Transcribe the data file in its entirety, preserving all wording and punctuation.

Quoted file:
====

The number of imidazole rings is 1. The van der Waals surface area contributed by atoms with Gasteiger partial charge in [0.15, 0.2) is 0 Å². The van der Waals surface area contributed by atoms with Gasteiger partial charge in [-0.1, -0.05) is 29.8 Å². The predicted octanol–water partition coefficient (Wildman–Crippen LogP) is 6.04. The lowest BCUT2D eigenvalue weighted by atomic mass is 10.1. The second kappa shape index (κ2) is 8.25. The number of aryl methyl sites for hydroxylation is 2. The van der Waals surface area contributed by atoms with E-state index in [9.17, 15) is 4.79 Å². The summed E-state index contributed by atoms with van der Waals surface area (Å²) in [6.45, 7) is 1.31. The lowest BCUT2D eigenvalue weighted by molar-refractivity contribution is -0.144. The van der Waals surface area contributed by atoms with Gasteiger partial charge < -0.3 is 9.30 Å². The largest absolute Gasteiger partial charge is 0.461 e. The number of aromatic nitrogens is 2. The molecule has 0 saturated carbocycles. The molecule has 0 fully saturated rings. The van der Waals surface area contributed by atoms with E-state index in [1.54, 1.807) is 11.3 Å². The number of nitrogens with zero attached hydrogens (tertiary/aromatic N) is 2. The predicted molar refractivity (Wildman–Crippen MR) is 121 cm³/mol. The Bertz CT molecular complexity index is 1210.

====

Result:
The number of imidazole rings is 1. The van der Waals surface area contributed by atoms with Gasteiger partial charge in [0.15, 0.2) is 0 Å². The van der Waals surface area contributed by atoms with Gasteiger partial charge in [-0.1, -0.05) is 29.8 Å². The predicted octanol–water partition coefficient (Wildman–Crippen LogP) is 6.04. The lowest BCUT2D eigenvalue weighted by atomic mass is 10.1. The second kappa shape index (κ2) is 8.25. The number of aryl methyl sites for hydroxylation is 2. The van der Waals surface area contributed by atoms with E-state index in [9.17, 15) is 4.79 Å². The summed E-state index contributed by atoms with van der Waals surface area (Å²) in [6.45, 7) is 1.31. The lowest BCUT2D eigenvalue weighted by molar-refractivity contribution is -0.144. The van der Waals surface area contributed by atoms with Gasteiger partial charge < -0.3 is 9.30 Å². The largest absolute Gasteiger partial charge is 0.461 e. The number of aromatic nitrogens is 2. The molecule has 0 saturated carbocycles. The molecule has 0 fully saturated rings. The van der Waals surface area contributed by atoms with E-state index in [1.54, 1.807) is 11.3 Å². The number of nitrogens with zero attached hydrogens (tertiary/aromatic N) is 2. The predicted molar refractivity (Wildman–Crippen MR) is 121 cm³/mol. The Bertz CT molecular complexity index is 1210.